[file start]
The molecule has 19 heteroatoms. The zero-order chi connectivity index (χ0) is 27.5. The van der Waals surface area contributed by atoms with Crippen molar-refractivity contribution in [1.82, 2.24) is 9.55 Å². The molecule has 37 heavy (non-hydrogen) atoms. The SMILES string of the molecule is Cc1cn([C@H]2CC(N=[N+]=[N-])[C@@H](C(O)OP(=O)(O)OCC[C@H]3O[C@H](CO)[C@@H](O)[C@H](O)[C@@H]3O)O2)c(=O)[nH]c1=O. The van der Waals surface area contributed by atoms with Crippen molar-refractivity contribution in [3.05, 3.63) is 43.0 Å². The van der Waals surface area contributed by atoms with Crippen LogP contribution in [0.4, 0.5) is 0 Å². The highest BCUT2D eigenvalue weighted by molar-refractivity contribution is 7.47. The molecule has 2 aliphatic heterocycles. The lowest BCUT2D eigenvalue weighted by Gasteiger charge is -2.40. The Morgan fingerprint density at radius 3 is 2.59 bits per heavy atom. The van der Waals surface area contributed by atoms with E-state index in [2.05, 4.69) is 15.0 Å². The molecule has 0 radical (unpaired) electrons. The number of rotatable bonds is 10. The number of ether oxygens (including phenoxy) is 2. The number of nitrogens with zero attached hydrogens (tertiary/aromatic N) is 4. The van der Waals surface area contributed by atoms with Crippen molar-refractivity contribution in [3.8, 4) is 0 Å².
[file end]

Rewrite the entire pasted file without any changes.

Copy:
The molecule has 19 heteroatoms. The zero-order chi connectivity index (χ0) is 27.5. The van der Waals surface area contributed by atoms with Crippen molar-refractivity contribution in [1.82, 2.24) is 9.55 Å². The molecule has 37 heavy (non-hydrogen) atoms. The SMILES string of the molecule is Cc1cn([C@H]2CC(N=[N+]=[N-])[C@@H](C(O)OP(=O)(O)OCC[C@H]3O[C@H](CO)[C@@H](O)[C@H](O)[C@@H]3O)O2)c(=O)[nH]c1=O. The van der Waals surface area contributed by atoms with Crippen molar-refractivity contribution in [3.05, 3.63) is 43.0 Å². The van der Waals surface area contributed by atoms with Crippen LogP contribution in [0.4, 0.5) is 0 Å². The highest BCUT2D eigenvalue weighted by molar-refractivity contribution is 7.47. The molecule has 2 aliphatic heterocycles. The lowest BCUT2D eigenvalue weighted by Gasteiger charge is -2.40. The Morgan fingerprint density at radius 3 is 2.59 bits per heavy atom. The van der Waals surface area contributed by atoms with E-state index in [2.05, 4.69) is 15.0 Å². The molecule has 0 radical (unpaired) electrons. The number of rotatable bonds is 10. The number of ether oxygens (including phenoxy) is 2. The number of nitrogens with zero attached hydrogens (tertiary/aromatic N) is 4. The van der Waals surface area contributed by atoms with Crippen molar-refractivity contribution in [3.8, 4) is 0 Å².